Before pressure treated lumber and chainlink, we built fences out of the materials we had close to hand - wood. Harvesting your own fences and trellises is a fun, free, and sustainable approach to garden structures. All you need are a pair of pruners, flexible branches, some patience, and a few free hours in the afternoon.

Where To Find Materials

Traditionally, woven fences were made out of hazel and willow. These trees were common throughout Europe and their American counterparts are excellent substitutes. Both hazel and willow are strong, flexible, and easily cultivated to produce an abundant supply of future materials. Willow and hazel both can be found along ditches and hedgerows, making them easy to harvest and identify.

Other trees and shrubs are also suitable for harvest. Trees in the cottonwood family produce supple branches that are easy to trim without damaging the tree, and for the purpose of building a simple garden fence, almost any relatively straight and flexible branch from a tree or shrub will do.

Roadsides, ditches, and meadows in transition to woodlands are great places to find thickets of willows, hazel, cottonwoods, and other desirable types of wood. Public access paths and roads are ideal for harvesting your branches, or you could ask the permission of a neighbor or local landowner to harvest suckering branches from their property. As long as you don't damage any trees, most landowners will allow you to harvest what you need.


There are a lot of words associated with woven fences that are no longer found in today's vernacular. As you do more research about building your own fences, you may come across these words:

Withy: Withy can be used as a general word for willow, but it usually refers to a tough, flexible willow branch used in basket and fence weaving, tying, or binding. A withy may also be referred to as a withe.

Rods: Rods, or whips, are simply willow branches cut to a specific length and ready to use.

Wattle: A wattle fence is a type of woven wooden fencing.

Coppice: Coppice is both a verb and a noun. The verb form means to cut back a group of trees or shrubs to stimulate growth, and the noun refers to an area of woodland where trees have been coppiced for the production of firewood, timber, or in our case, to grow withes.

Hurdle: A hurdle is a panel of woven fencing used to make fencing, gates, or as a panel for herding sheep.

Woven Hurdles

Hurdle making is something of a lost art these days, relegated to craftspeople and hobbyists, but it used to be a very common method of building fences and panels for herding and containing livestock. A hurdle is essentially a segment of fence woven together out of slightly flexible sticks. Hazel is one of the preferred woods for hurdle making, as this master hurdle maker shows in a demonstration, but for the purposes of the average garden fence, any available wood will do.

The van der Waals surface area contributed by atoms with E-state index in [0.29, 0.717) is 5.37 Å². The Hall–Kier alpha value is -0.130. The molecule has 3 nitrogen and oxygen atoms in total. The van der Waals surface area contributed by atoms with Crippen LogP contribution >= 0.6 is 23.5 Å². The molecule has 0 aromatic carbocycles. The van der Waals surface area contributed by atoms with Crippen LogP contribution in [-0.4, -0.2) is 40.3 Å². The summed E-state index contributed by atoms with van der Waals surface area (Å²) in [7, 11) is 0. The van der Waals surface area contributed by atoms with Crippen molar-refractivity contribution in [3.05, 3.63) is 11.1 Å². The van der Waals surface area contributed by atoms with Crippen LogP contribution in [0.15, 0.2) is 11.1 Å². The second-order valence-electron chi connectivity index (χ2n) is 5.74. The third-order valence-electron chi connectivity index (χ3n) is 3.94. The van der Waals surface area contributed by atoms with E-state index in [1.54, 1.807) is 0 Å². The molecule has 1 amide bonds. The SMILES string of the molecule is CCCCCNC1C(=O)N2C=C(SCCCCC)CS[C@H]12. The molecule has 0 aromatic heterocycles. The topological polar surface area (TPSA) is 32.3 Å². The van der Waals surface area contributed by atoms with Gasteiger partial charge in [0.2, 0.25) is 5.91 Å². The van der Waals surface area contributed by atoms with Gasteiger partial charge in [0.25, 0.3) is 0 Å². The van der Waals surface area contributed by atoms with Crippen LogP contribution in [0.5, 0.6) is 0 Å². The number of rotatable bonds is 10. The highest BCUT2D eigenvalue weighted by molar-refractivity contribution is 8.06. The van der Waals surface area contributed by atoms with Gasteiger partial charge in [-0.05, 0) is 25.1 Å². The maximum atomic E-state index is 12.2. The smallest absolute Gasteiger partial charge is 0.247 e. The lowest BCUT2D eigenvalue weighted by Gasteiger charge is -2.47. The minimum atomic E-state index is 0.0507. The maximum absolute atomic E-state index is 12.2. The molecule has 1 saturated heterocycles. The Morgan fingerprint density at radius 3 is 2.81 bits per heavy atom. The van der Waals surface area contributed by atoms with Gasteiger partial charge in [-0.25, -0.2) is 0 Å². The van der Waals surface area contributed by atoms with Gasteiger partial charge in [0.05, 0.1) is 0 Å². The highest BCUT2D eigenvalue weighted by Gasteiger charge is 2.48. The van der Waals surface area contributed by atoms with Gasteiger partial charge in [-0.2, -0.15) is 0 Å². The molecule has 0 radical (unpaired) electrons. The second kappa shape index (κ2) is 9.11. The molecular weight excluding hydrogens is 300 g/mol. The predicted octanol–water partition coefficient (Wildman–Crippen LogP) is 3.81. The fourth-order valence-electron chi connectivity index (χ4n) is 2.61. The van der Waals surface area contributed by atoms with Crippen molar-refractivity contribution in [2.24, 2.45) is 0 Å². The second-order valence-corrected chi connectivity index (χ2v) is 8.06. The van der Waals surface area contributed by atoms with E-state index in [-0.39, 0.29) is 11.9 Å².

Hurdles make excellent fences for small gardens and you can even move them around as needed. They can also be used for wind blocks and privacy screens. To make a single 3 by 5 foot hurdle, you will need approximately 30 six foot long branches, no more than one inch thick at the base. Suckers work best, as these long, flexible branches are usually relatively straight. You will also need five posts. You will weave your branches around these posts, so your posts need to be at least 12 inches taller than your fence, and also 12 inches longer at the bottom, as you will pound your posts into the ground to give yourself a stable work base. Each post should be an inch and a half in diameter.

To begin, set your posts up 14 inches apart and start weaving one branch at a time. Place the thick end of your branch with an inch or two of overlap with your last post. The long, whippy end of your branch will hang off of the other end. Work this end back over itself and through the posts to secure the end post. With your next branch, place the thick end on the opposite side, so that the whippy end weaves back through your first starting point. Continue to alternate until you reach your desired height.

This method can also be used to create a wattle fence instead of panels. For some examples of variations on wattle fencing and hurdles, check out this article.

Living Willow Fence

Nothing captures the imagination quite like a living willow fence. Living fences and sculptures are not only effective, they also add a beautiful conversation piece to your garden. There are two major drawbacks to growing a living willow fence. The first is time. Willow fences take a little while to establish, which means that you won't have instant protection from deer or prying neighbors. Deer actually enjoy nibbling on willows, so you may need to keep an eye out for deer damage during the first year. The second is maintenance. A living fence will continue to grow. This adds strength to your fence over time, but also means that you will need to maintain your living willow fence on a yearly basis.

The plus side is that living willow fences are entirely sustainable and only get stronger with time. Willows are relatively long-lived trees, so chances are high that you won't have to replace your fence during your lifetime.


The rods (or withes, withy, whips or whatever you want to call your harvested branches) you use for your fence have another practical application: garden trellis. Good, stout branches make ideal trellis material for beans, tomatoes, and other climbing crops, whether you build a simple tripod trellis or use your rods as tomato stakes.

Once you start experimenting with harvested materials you will quickly discover the countless ways supple branches can be used in your garden. For more information on harvesting and building your own fences, check out this article from Mother Earth News.